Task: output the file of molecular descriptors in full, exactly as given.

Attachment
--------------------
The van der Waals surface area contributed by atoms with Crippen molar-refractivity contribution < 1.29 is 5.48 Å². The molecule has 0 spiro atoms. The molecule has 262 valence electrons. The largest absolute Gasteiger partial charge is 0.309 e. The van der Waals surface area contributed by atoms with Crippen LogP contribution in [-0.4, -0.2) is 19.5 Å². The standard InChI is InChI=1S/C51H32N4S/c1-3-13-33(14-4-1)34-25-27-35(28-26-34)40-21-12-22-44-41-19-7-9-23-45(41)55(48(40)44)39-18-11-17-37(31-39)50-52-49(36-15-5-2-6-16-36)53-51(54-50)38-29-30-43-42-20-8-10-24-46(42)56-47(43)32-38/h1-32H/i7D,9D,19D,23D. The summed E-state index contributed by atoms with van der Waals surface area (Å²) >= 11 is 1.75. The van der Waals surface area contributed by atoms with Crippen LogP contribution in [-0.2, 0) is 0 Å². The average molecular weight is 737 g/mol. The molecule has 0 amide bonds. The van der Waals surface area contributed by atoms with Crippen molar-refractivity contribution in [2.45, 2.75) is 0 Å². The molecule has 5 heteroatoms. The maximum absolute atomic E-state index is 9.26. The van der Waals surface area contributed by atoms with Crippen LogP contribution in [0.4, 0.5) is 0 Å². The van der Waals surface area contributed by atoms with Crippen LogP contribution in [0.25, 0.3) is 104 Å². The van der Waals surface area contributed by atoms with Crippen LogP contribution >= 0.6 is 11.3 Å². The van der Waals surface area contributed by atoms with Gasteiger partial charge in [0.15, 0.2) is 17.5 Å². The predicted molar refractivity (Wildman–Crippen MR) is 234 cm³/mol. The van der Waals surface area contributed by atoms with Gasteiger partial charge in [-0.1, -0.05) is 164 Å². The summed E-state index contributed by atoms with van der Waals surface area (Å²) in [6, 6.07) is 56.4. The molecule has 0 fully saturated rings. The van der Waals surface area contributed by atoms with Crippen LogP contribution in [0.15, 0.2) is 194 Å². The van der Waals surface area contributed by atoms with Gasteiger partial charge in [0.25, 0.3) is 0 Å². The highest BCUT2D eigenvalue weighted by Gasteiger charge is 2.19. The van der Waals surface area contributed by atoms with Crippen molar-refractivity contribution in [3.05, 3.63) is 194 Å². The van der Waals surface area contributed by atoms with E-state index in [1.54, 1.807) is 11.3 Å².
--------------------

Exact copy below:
The van der Waals surface area contributed by atoms with Crippen molar-refractivity contribution < 1.29 is 5.48 Å². The molecule has 0 spiro atoms. The molecule has 262 valence electrons. The largest absolute Gasteiger partial charge is 0.309 e. The van der Waals surface area contributed by atoms with Crippen LogP contribution in [-0.4, -0.2) is 19.5 Å². The standard InChI is InChI=1S/C51H32N4S/c1-3-13-33(14-4-1)34-25-27-35(28-26-34)40-21-12-22-44-41-19-7-9-23-45(41)55(48(40)44)39-18-11-17-37(31-39)50-52-49(36-15-5-2-6-16-36)53-51(54-50)38-29-30-43-42-20-8-10-24-46(42)56-47(43)32-38/h1-32H/i7D,9D,19D,23D. The summed E-state index contributed by atoms with van der Waals surface area (Å²) >= 11 is 1.75. The van der Waals surface area contributed by atoms with Crippen LogP contribution in [-0.2, 0) is 0 Å². The average molecular weight is 737 g/mol. The molecule has 0 amide bonds. The van der Waals surface area contributed by atoms with Crippen molar-refractivity contribution in [2.45, 2.75) is 0 Å². The molecule has 5 heteroatoms. The maximum absolute atomic E-state index is 9.26. The van der Waals surface area contributed by atoms with Crippen LogP contribution in [0.4, 0.5) is 0 Å². The van der Waals surface area contributed by atoms with Crippen LogP contribution in [0.25, 0.3) is 104 Å². The van der Waals surface area contributed by atoms with Crippen LogP contribution >= 0.6 is 11.3 Å². The van der Waals surface area contributed by atoms with Gasteiger partial charge in [0.15, 0.2) is 17.5 Å². The predicted molar refractivity (Wildman–Crippen MR) is 234 cm³/mol. The van der Waals surface area contributed by atoms with Gasteiger partial charge in [-0.1, -0.05) is 164 Å². The summed E-state index contributed by atoms with van der Waals surface area (Å²) in [6, 6.07) is 56.4. The molecule has 0 fully saturated rings. The van der Waals surface area contributed by atoms with Crippen LogP contribution in [0.15, 0.2) is 194 Å². The van der Waals surface area contributed by atoms with Gasteiger partial charge in [0.25, 0.3) is 0 Å². The highest BCUT2D eigenvalue weighted by Gasteiger charge is 2.19. The van der Waals surface area contributed by atoms with Crippen molar-refractivity contribution in [3.05, 3.63) is 194 Å². The van der Waals surface area contributed by atoms with E-state index in [1.54, 1.807) is 11.3 Å².